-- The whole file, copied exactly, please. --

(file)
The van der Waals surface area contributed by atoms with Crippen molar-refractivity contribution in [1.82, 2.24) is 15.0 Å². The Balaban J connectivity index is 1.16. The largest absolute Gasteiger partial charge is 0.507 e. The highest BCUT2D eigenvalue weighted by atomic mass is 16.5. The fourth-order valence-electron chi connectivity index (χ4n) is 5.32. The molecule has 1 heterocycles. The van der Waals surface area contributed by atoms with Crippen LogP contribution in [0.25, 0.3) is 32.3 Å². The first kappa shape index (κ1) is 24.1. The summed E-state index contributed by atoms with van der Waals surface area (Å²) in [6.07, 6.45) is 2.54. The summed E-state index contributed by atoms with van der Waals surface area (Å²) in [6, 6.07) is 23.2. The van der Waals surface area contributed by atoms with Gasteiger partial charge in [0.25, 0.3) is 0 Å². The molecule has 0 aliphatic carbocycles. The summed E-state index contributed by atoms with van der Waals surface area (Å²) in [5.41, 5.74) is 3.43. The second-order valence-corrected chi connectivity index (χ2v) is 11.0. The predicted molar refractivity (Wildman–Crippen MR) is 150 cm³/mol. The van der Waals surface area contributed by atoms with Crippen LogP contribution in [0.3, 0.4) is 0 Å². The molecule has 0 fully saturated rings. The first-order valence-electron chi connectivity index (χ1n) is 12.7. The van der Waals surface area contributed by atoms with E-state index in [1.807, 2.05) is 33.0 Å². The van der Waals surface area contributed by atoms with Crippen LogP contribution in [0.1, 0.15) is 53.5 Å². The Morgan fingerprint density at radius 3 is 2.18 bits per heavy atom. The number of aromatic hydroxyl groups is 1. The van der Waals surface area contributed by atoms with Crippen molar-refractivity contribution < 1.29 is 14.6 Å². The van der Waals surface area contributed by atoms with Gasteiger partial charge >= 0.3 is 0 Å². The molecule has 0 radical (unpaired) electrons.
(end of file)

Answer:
The van der Waals surface area contributed by atoms with Crippen molar-refractivity contribution in [1.82, 2.24) is 15.0 Å². The Balaban J connectivity index is 1.16. The largest absolute Gasteiger partial charge is 0.507 e. The highest BCUT2D eigenvalue weighted by atomic mass is 16.5. The fourth-order valence-electron chi connectivity index (χ4n) is 5.32. The molecule has 1 heterocycles. The van der Waals surface area contributed by atoms with Crippen LogP contribution in [0.25, 0.3) is 32.3 Å². The first kappa shape index (κ1) is 24.1. The summed E-state index contributed by atoms with van der Waals surface area (Å²) in [6.07, 6.45) is 2.54. The summed E-state index contributed by atoms with van der Waals surface area (Å²) in [6, 6.07) is 23.2. The van der Waals surface area contributed by atoms with Gasteiger partial charge in [0.25, 0.3) is 0 Å². The molecule has 0 aliphatic carbocycles. The summed E-state index contributed by atoms with van der Waals surface area (Å²) in [5.41, 5.74) is 3.43. The second-order valence-corrected chi connectivity index (χ2v) is 11.0. The predicted molar refractivity (Wildman–Crippen MR) is 150 cm³/mol. The van der Waals surface area contributed by atoms with Crippen LogP contribution in [0.3, 0.4) is 0 Å². The molecule has 0 fully saturated rings. The first-order valence-electron chi connectivity index (χ1n) is 12.7. The van der Waals surface area contributed by atoms with E-state index in [1.807, 2.05) is 33.0 Å². The van der Waals surface area contributed by atoms with Crippen LogP contribution in [0.1, 0.15) is 53.5 Å². The Morgan fingerprint density at radius 3 is 2.18 bits per heavy atom. The number of aromatic hydroxyl groups is 1. The van der Waals surface area contributed by atoms with Crippen molar-refractivity contribution < 1.29 is 14.6 Å². The van der Waals surface area contributed by atoms with Gasteiger partial charge >= 0.3 is 0 Å². The molecule has 0 radical (unpaired) electrons.